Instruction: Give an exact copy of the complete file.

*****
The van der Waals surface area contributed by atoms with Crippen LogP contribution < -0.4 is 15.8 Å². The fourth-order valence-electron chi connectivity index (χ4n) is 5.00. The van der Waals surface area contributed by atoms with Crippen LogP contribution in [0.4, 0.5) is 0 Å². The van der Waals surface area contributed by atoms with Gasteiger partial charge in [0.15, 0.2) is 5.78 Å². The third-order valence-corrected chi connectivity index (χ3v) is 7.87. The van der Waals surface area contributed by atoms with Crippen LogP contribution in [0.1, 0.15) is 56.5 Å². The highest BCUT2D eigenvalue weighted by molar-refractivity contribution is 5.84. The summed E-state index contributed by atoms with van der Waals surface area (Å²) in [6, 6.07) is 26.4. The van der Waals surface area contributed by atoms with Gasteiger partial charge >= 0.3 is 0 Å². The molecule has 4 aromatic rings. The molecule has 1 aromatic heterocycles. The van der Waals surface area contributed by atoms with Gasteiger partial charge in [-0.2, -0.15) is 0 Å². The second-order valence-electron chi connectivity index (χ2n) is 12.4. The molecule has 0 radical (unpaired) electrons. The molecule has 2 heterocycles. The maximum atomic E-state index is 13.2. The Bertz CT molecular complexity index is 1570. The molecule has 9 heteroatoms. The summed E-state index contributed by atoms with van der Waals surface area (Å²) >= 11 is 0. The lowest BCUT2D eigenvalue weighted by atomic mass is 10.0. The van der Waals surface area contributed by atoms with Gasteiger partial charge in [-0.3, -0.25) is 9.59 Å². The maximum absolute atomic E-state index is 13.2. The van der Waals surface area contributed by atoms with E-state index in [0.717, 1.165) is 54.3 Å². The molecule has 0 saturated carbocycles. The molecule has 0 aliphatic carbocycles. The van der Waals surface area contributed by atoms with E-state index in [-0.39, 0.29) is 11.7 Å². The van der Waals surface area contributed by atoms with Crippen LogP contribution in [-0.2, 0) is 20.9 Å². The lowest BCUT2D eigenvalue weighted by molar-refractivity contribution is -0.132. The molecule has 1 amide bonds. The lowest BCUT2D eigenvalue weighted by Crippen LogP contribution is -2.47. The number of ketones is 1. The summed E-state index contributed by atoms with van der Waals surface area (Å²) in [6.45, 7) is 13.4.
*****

The van der Waals surface area contributed by atoms with Crippen LogP contribution < -0.4 is 15.8 Å². The fourth-order valence-electron chi connectivity index (χ4n) is 5.00. The van der Waals surface area contributed by atoms with Crippen LogP contribution in [0.4, 0.5) is 0 Å². The van der Waals surface area contributed by atoms with Gasteiger partial charge in [0.15, 0.2) is 5.78 Å². The third-order valence-corrected chi connectivity index (χ3v) is 7.87. The van der Waals surface area contributed by atoms with Crippen LogP contribution in [0.1, 0.15) is 56.5 Å². The highest BCUT2D eigenvalue weighted by molar-refractivity contribution is 5.84. The summed E-state index contributed by atoms with van der Waals surface area (Å²) in [6, 6.07) is 26.4. The van der Waals surface area contributed by atoms with Gasteiger partial charge >= 0.3 is 0 Å². The molecule has 4 aromatic rings. The molecule has 1 aromatic heterocycles. The van der Waals surface area contributed by atoms with Gasteiger partial charge in [-0.2, -0.15) is 0 Å². The second-order valence-electron chi connectivity index (χ2n) is 12.4. The molecule has 0 radical (unpaired) electrons. The molecule has 2 heterocycles. The maximum atomic E-state index is 13.2. The Bertz CT molecular complexity index is 1570. The molecule has 9 heteroatoms. The summed E-state index contributed by atoms with van der Waals surface area (Å²) >= 11 is 0. The lowest BCUT2D eigenvalue weighted by atomic mass is 10.0. The van der Waals surface area contributed by atoms with Gasteiger partial charge in [-0.3, -0.25) is 9.59 Å². The maximum absolute atomic E-state index is 13.2. The van der Waals surface area contributed by atoms with E-state index in [0.717, 1.165) is 54.3 Å². The molecule has 0 saturated carbocycles. The molecule has 0 aliphatic carbocycles. The van der Waals surface area contributed by atoms with E-state index in [-0.39, 0.29) is 11.7 Å². The van der Waals surface area contributed by atoms with Crippen LogP contribution in [-0.2, 0) is 20.9 Å². The lowest BCUT2D eigenvalue weighted by molar-refractivity contribution is -0.132. The molecule has 1 amide bonds. The lowest BCUT2D eigenvalue weighted by Crippen LogP contribution is -2.47. The number of ketones is 1. The summed E-state index contributed by atoms with van der Waals surface area (Å²) in [6.45, 7) is 13.4.